In Tropical areas, Scrub Typhus transmission occurs throughout the year. But in some temperate zones, seasonal transmissions are observed. But some research has shown that it is more common in the rainy season. This is due to the increased chiggers attached to the rodents in wetter months, But some places have reported scrub typhus positive even in cooler seasons.

Vectors for Scrub Typhus

The most common vectors for scrub Typhus in southeast Asia are L. deliense and Leptotrombidium akamushi. The vector mite is commonly present in rain forest, semi-deserts, and in the Himalayan region, it is commonly found on subarctic terrains.

Scrub typhus ;causes
Fig3: Chiggers

Host Factors:

Wild rats that fall under the genus Rattus are the hosts of scrub typhus. Rodents found in the field and vector mites act as the reservoir of the infection that continues to grow in nature.

Life Cycle

In humans and rodents, the infection is transmitted by chiggers that fall under trombiculid mites. These mites depend on lymph and fluids found in tissues. Once they infect the small mammals and rodents, they maintain their lifecycle become adults, and pass the infection in the form of eggs. This process is called transovarial transmission.

After transovarial transmission, the egg passes to larva or adult and this process is called transstadial transmission.

These mites’ larvae prefer to enter the body through hair follicles or pores. Large numbers of O. tsutsugamushi are present on the saliva of larvae and they enter into the host when the mites feed.

life cycle
Fig4: Life cycle

Infection to Human

Humans are accidental hosts who get the infection when they pick up infective larvae at the time of walking, sitting, or lying on the ground which is infested. Adult mites pass through four stages of the lifecycle: egg, larva, nymph, and adult. Chigger or larvae is the only stage that is capable of transmitting the disease to humans and other mammals.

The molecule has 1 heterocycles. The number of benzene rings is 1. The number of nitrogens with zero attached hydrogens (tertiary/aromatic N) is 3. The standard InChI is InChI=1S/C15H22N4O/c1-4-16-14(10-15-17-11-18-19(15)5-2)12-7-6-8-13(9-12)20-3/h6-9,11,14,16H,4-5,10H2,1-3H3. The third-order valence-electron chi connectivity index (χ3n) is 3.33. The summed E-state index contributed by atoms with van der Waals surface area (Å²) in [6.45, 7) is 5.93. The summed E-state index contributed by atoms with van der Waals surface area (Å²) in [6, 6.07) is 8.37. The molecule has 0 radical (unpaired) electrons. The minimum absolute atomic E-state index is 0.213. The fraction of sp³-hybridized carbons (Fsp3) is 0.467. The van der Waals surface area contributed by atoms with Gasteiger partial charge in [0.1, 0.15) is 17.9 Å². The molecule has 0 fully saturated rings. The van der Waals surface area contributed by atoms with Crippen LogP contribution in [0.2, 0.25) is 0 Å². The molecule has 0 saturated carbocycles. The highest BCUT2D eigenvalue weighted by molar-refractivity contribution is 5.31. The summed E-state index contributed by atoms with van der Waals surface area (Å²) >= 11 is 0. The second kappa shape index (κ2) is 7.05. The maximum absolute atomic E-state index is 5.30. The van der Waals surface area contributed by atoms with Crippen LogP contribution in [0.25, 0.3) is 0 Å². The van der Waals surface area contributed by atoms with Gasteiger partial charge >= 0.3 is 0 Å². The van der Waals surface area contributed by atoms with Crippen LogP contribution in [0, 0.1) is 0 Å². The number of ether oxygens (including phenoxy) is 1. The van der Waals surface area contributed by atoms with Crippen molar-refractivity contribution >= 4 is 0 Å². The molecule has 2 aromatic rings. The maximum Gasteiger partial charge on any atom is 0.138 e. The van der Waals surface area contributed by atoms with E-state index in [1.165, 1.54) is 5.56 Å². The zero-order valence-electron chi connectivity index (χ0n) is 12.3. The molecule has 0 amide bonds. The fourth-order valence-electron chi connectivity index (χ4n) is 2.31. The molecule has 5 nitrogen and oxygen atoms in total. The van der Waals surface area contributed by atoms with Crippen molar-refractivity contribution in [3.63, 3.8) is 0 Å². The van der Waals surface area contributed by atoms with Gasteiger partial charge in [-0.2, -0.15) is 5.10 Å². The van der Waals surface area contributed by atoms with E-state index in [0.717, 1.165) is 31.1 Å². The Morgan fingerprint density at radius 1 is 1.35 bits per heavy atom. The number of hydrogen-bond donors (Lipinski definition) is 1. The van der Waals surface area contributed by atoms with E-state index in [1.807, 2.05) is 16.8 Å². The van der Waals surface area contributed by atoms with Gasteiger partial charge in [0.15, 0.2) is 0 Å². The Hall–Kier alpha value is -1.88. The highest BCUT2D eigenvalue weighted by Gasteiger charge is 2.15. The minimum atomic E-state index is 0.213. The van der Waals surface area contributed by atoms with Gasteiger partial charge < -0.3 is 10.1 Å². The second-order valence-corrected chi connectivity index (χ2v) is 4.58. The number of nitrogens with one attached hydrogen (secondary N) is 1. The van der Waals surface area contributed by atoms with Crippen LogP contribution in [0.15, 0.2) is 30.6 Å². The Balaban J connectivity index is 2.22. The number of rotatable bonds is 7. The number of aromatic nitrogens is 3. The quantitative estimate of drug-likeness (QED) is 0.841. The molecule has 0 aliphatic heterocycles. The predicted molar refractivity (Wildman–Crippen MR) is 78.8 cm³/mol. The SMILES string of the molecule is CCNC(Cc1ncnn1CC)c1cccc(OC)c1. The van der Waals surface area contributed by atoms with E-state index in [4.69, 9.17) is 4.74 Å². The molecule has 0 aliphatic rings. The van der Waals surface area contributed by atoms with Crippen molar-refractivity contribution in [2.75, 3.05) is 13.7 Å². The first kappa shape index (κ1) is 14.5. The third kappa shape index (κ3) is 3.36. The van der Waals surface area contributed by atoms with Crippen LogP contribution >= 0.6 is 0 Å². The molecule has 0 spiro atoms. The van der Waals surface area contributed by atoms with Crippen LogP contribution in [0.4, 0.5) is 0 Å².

Pathogenesis

Disease severity depends on the host immunity and strain of the organism.

  • O. tsutsugamushi when entering inside the body causes downregulation of the host defense mechanism by decreasing the production of GP-96 on macrophages and endothelial cells. These cells play an important role in antigen presentation and dendritic cell function antibody production and cross-priming of the immune system.
  • After entering the body, the organism attacks endothelial cells and causes the production of disseminated vascular and perivascular inflammatory lesions. This leads to vascular leakage and organ injury of different organs such as lungs, heart, and kidney significantly.
  • This organism causes induction of cytokines like granulocyte colony-stimulating factor, interferon γ, and tumor necrosis factor-α. The Natural Killer T cells and cytotoxic T lymphocytes destroy infected cells.
  • Cell-mediated immunity against Orientia is activated by T-lymphocytes resulting in the production of interferon γ by mononuclear cells in the peripheral blood.

Incubation Period